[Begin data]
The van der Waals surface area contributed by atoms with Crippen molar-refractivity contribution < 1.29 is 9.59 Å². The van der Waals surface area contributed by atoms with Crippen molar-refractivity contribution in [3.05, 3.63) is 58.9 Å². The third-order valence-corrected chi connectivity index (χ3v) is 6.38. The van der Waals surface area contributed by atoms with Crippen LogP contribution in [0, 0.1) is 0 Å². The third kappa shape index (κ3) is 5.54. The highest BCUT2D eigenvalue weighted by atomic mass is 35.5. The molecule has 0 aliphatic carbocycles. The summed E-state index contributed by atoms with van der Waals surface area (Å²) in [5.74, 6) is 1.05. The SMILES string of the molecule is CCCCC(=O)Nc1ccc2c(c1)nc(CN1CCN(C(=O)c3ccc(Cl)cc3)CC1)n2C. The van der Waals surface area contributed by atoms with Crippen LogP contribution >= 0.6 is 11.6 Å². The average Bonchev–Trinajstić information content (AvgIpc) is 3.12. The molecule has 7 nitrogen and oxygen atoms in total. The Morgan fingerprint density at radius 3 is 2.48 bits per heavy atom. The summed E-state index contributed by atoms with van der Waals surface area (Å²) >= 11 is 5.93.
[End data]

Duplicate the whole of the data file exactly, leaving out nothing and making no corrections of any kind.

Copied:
The van der Waals surface area contributed by atoms with Crippen molar-refractivity contribution < 1.29 is 9.59 Å². The van der Waals surface area contributed by atoms with Crippen molar-refractivity contribution in [3.05, 3.63) is 58.9 Å². The third-order valence-corrected chi connectivity index (χ3v) is 6.38. The van der Waals surface area contributed by atoms with Crippen LogP contribution in [0, 0.1) is 0 Å². The third kappa shape index (κ3) is 5.54. The highest BCUT2D eigenvalue weighted by atomic mass is 35.5. The molecule has 0 aliphatic carbocycles. The summed E-state index contributed by atoms with van der Waals surface area (Å²) in [5.74, 6) is 1.05. The SMILES string of the molecule is CCCCC(=O)Nc1ccc2c(c1)nc(CN1CCN(C(=O)c3ccc(Cl)cc3)CC1)n2C. The van der Waals surface area contributed by atoms with Crippen LogP contribution >= 0.6 is 11.6 Å². The average Bonchev–Trinajstić information content (AvgIpc) is 3.12. The molecule has 7 nitrogen and oxygen atoms in total. The Morgan fingerprint density at radius 3 is 2.48 bits per heavy atom. The summed E-state index contributed by atoms with van der Waals surface area (Å²) >= 11 is 5.93.